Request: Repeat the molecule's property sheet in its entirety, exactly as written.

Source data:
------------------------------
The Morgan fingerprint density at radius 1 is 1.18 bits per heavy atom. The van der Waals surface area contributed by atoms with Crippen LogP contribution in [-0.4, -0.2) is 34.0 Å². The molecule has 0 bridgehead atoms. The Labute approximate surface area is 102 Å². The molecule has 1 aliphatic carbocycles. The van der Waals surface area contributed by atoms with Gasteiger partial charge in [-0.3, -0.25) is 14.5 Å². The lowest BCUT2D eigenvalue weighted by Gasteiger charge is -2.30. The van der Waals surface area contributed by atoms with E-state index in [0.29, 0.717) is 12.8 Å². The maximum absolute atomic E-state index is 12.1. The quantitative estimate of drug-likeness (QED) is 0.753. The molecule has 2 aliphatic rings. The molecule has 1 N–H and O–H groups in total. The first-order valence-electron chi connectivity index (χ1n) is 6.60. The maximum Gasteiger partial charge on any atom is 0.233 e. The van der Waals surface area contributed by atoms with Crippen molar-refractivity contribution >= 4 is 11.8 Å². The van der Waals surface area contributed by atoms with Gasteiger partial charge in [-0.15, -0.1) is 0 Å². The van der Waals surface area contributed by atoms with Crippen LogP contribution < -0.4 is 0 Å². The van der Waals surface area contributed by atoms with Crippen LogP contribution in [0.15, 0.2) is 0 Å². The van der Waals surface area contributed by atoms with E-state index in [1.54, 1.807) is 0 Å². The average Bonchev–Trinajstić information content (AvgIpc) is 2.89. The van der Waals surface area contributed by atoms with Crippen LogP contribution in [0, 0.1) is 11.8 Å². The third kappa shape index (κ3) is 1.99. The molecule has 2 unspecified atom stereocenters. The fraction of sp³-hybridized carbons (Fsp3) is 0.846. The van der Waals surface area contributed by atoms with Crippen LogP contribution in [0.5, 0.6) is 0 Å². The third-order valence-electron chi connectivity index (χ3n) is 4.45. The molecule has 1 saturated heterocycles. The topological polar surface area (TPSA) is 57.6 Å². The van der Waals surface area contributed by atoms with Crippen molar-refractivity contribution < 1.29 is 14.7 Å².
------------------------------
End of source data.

The Morgan fingerprint density at radius 1 is 1.18 bits per heavy atom. The van der Waals surface area contributed by atoms with Crippen LogP contribution in [-0.4, -0.2) is 34.0 Å². The molecule has 0 bridgehead atoms. The Labute approximate surface area is 102 Å². The molecule has 1 aliphatic carbocycles. The van der Waals surface area contributed by atoms with Gasteiger partial charge in [-0.3, -0.25) is 14.5 Å². The lowest BCUT2D eigenvalue weighted by Gasteiger charge is -2.30. The van der Waals surface area contributed by atoms with E-state index in [0.29, 0.717) is 12.8 Å². The maximum absolute atomic E-state index is 12.1. The quantitative estimate of drug-likeness (QED) is 0.753. The molecule has 2 aliphatic rings. The molecule has 1 N–H and O–H groups in total. The first-order valence-electron chi connectivity index (χ1n) is 6.60. The maximum Gasteiger partial charge on any atom is 0.233 e. The van der Waals surface area contributed by atoms with Crippen molar-refractivity contribution >= 4 is 11.8 Å². The van der Waals surface area contributed by atoms with Gasteiger partial charge in [-0.15, -0.1) is 0 Å². The van der Waals surface area contributed by atoms with Crippen LogP contribution < -0.4 is 0 Å². The van der Waals surface area contributed by atoms with Crippen LogP contribution in [0.15, 0.2) is 0 Å². The van der Waals surface area contributed by atoms with E-state index in [1.54, 1.807) is 0 Å². The average Bonchev–Trinajstić information content (AvgIpc) is 2.89. The van der Waals surface area contributed by atoms with Crippen LogP contribution in [0, 0.1) is 11.8 Å². The third kappa shape index (κ3) is 1.99. The molecule has 2 unspecified atom stereocenters. The fraction of sp³-hybridized carbons (Fsp3) is 0.846. The van der Waals surface area contributed by atoms with Crippen LogP contribution in [0.5, 0.6) is 0 Å². The third-order valence-electron chi connectivity index (χ3n) is 4.45. The molecule has 1 saturated heterocycles. The topological polar surface area (TPSA) is 57.6 Å². The van der Waals surface area contributed by atoms with Crippen molar-refractivity contribution < 1.29 is 14.7 Å².